Other tax rules on corporate debt: group mismatch schemes: tax capacity: example
Company A and company B are within the same group. Company A issues a £100 million zero coupon bond to company B that can be converted into ordinary shares in company A.
Company A accounts for the bond in accordance with International Accounting Standards and bifurcates the bond into an equity element valued at £10 million and a debt element of £90 million.
Company B accounts using old UK Generally Accepted Accounting Practice and therefore does not bifurcate for accounting purposes and so accounts for the debt element at £100 million.
Company A claims a finance charge of £10 million over the life of the bond whereas company B brings in no equivalent credits.
The scheme - previously caught by section CTA09/S418 - is a GMS because at the point it was entered into it was practically certain to produce a relevant tax advantage.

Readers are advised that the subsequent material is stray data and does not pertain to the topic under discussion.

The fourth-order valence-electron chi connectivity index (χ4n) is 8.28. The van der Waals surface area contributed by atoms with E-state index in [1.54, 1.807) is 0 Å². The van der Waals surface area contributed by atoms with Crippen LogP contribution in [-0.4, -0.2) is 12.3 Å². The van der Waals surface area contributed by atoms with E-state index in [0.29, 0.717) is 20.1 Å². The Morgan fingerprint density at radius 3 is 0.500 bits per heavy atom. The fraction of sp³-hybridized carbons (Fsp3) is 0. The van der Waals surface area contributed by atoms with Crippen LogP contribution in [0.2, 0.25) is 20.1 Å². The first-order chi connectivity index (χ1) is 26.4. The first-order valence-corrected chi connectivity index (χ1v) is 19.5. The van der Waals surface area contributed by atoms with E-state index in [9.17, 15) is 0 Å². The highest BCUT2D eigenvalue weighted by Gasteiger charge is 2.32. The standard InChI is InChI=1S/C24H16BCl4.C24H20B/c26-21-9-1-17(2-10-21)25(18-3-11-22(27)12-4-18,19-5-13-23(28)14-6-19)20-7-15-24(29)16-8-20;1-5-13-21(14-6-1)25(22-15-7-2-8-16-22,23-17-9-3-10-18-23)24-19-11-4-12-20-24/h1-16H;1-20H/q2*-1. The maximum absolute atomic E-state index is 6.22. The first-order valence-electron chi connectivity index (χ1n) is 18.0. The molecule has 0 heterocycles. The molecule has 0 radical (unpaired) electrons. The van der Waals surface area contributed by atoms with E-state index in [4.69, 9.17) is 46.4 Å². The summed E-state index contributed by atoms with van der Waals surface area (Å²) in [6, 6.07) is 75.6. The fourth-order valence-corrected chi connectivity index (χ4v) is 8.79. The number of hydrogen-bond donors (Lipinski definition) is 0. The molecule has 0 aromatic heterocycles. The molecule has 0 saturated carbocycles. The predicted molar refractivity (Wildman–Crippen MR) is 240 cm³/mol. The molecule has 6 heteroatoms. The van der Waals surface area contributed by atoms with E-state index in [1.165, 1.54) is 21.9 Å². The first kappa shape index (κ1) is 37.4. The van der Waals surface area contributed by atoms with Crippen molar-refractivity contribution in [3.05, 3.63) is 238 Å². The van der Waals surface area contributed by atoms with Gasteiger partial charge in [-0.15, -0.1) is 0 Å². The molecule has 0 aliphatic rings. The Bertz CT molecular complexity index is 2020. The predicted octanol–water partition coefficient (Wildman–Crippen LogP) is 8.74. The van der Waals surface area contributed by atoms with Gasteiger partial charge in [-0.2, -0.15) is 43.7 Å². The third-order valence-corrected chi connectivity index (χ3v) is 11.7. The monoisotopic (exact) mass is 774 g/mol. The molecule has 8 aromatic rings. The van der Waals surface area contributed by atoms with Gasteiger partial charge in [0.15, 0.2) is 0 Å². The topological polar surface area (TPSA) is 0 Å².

In this example, if CTA09/S418 were not in existence, the relevant tax advantage would be the £10m brought to account by company A over the life of the bond and it would be these debits that the group mismatch rules would act on to not bring them into account.
If the convertible loan carried a low rate of interest that company A and company B brought into account symmetrically (but with company A still claiming additional deductions) the interest debits would form part of a single finance charge, while the credits would be the creditor’s CTA09/Part 5 profits. Both amounts would be scheme losses and profits and would also be disregarded.